Raised on a diet of Hymns Ancient and Modern, Sartre and Joe Meek hits, Goldfish Virgins of the dodgems, Intrepid Riders of the Waltzers, wags of youth club literati and pioneers of skiffle, the Biff boys belong to a generation that said goodbye to trilby hats, pipes and National Service and ushered in the Golden Age of Rhythm & Blues, Existentialism and Vietnam. Their early work, retrospectively recognised as anglicised Situationism with its artless articulation of image and text détournement, montaging comic strip and philosophy, angst-riddled soliloquies and cowboy drawls, featured prominently in the sprawling publications and smudged ink mags of the Counter Culture.
Holding up a cracked and peeling mirror to a cracked and peeling generation of new adults who exchanged WRP for SDP, beanbags for Habitat and IKEA, Biff eschewed the tedious route of “political satire” and its toothless ranting-to-the-converted in favour of a bewildered but first-hand commentary on the mapless aspirations, pretensions and farcical antics of the baby boomer meritocracy. Threaded through this nonsensical catalogue of faux-academic posturing, management-speak, Baudrillardian ramblings and psychobabble set in the deathly milieu of wicker furniture and avocado dips was a continuing fascination for new frontiers in astronomy, particle physics, psychology and the arts, deliberately colliding such “serious” endeavours with the loonier fringes of self improvement such as cushion-bashing psychotherapy, astrology and sweat lodges.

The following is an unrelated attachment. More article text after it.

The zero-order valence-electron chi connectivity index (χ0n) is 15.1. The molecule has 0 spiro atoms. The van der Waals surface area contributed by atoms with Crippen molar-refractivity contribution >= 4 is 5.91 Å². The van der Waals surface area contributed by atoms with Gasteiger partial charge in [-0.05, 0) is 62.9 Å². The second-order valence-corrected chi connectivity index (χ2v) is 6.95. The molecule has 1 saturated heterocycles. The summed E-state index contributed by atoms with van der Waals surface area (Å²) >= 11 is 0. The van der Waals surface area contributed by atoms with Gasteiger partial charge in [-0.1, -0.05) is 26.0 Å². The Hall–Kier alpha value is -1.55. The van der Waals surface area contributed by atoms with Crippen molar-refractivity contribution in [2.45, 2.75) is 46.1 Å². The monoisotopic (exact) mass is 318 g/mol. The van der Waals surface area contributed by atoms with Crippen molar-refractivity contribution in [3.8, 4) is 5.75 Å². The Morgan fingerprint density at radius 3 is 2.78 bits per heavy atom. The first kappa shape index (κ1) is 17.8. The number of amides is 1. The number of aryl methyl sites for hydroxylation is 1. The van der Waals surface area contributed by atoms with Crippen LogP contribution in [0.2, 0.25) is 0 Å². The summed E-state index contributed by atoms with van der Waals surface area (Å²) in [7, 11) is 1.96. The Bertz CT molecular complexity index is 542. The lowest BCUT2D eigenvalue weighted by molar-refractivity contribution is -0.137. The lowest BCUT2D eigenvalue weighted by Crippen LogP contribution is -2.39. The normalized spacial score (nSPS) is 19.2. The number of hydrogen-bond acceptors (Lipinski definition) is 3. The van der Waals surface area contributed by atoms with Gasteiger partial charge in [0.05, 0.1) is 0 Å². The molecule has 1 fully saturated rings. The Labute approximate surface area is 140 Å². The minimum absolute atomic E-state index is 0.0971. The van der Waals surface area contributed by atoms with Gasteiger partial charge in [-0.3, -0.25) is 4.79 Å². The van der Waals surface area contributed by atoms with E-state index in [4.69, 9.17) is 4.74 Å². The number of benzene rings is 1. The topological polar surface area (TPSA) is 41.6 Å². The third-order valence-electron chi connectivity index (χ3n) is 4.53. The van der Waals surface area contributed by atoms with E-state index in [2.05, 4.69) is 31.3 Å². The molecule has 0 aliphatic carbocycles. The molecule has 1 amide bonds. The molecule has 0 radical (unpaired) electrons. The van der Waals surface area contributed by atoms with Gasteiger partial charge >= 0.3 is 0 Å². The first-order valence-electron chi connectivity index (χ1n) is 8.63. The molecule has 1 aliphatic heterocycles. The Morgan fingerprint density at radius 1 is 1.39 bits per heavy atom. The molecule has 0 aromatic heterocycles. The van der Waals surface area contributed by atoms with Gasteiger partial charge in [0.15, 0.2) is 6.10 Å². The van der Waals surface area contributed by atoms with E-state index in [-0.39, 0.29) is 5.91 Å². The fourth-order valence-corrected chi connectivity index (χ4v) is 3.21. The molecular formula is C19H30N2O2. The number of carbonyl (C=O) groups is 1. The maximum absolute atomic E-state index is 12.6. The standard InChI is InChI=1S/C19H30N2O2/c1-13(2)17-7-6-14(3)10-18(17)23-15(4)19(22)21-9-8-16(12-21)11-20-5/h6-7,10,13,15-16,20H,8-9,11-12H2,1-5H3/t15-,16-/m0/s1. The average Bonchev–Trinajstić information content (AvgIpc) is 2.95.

Biff continues in much the same manner, except without so much glue and scissors. Here's the opening panel of a recent strip (go check them out):